Caitlin Ward approaches work — and life — in a direct and fundamental way. This approach is
easiest, she finds, and sensible.
Work hard, value loyalty, embrace opportunity and find time to shift focus beyond the day-to-day grind — to consider small, giving ways to effect big change.
Sounds simple; it’s not.
Ward, 34, a wife, mother of three and the second oldest of four sisters, sees it as part and parcel of her position as a general manager and her “family-first, it-takes-a-village” view of life.
It has gotten her to where she is today, and it provides her with a sense of comfort, no matter the circumstance.
Ward is general manager of Bob’s Fuel, a family-owned retail fuel oil and burner service company based in Winchester. It was not the career she imagined while finishing up her business degree from Keene State College, but today it’s hard for her to think of something she’d want to do more.
She’s running a business that has been in her family since 1985, started by Bob Miner, her father’s stepdad and the man she affectionately calls “Pepere.” She’s learning every day still, she says, with the goal of being a good business and community leader. She works with family and employees who share her spirit and regard for quality work and who appreciate the enduring utility of good deeds.
“It’s a fun adventure,” Ward says. “We have goals to reach, we push every day to get better, to gain accounts, to offer the best service possible, and to be a part of this community.”
In the small front office of the business on Warwick Road, Ward works alongside her younger sister Hanna Ball and her mother, Barbara Patnode. Otherwise, she manages three fuel delivery drivers and two service technicians. The company does business in three states: New Hampshire, Massachusetts and Vermont.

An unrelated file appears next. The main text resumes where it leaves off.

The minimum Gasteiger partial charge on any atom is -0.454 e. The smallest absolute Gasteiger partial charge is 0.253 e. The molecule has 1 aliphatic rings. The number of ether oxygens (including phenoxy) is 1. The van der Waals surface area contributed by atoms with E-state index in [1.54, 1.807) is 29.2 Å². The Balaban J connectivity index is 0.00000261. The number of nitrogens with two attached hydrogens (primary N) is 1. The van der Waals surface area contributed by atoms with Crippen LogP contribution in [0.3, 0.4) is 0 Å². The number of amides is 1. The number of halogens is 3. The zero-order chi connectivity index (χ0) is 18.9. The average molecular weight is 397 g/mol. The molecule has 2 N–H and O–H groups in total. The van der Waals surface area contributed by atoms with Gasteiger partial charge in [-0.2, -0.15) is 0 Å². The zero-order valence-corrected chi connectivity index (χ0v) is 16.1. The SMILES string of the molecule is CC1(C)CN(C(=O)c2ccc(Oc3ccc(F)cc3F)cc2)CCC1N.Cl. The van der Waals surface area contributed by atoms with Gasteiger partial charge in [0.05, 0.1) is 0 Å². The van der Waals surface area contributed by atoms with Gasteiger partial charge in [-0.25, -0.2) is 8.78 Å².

Following the market and purchasing fuel is a job onto itself.
“My screen is never off” when it comes to watching the ebb and flow of pricing for purposes of purchasing. She’s come a long way since the days when her primary task was to collect outstanding receivables, she says.
Today, her work also includes dispatch, accounting, human resources, working with customers, marketing and advertising, and from time to time dealing with matters related to the Department of Environmental Services and the Environmental Protection Agency.
In her six years as general manager, she has doubled the firm’s residential customer base and assured continual annual profit growth.
Her sister Jenna Stromgren says this is what Caitlin was destined to do: be a businesswoman.
“She soaks everything she does up. When we were young, she played office and created reports.”
Ward and her staff run an open-door — and open-arms — business. This past fall, for instance, she purchased 25 backpacks and lunch boxes and packed them with snacks and school supplies. They were brought to the Winchester Elementary School prior to the start of the school year for students in need.
This winter, following early snow, a couple of children did not have snow pants, hats or mittens, so Ward ordered some and dropped them off with the school nurse, so those kids could enjoy recess, too.
Among other endeavors, Ward also partners with ServPro to collect food boxes at Thanksgiving and Christmas, and offers reduced pricing for fuel as an incentive to contribute.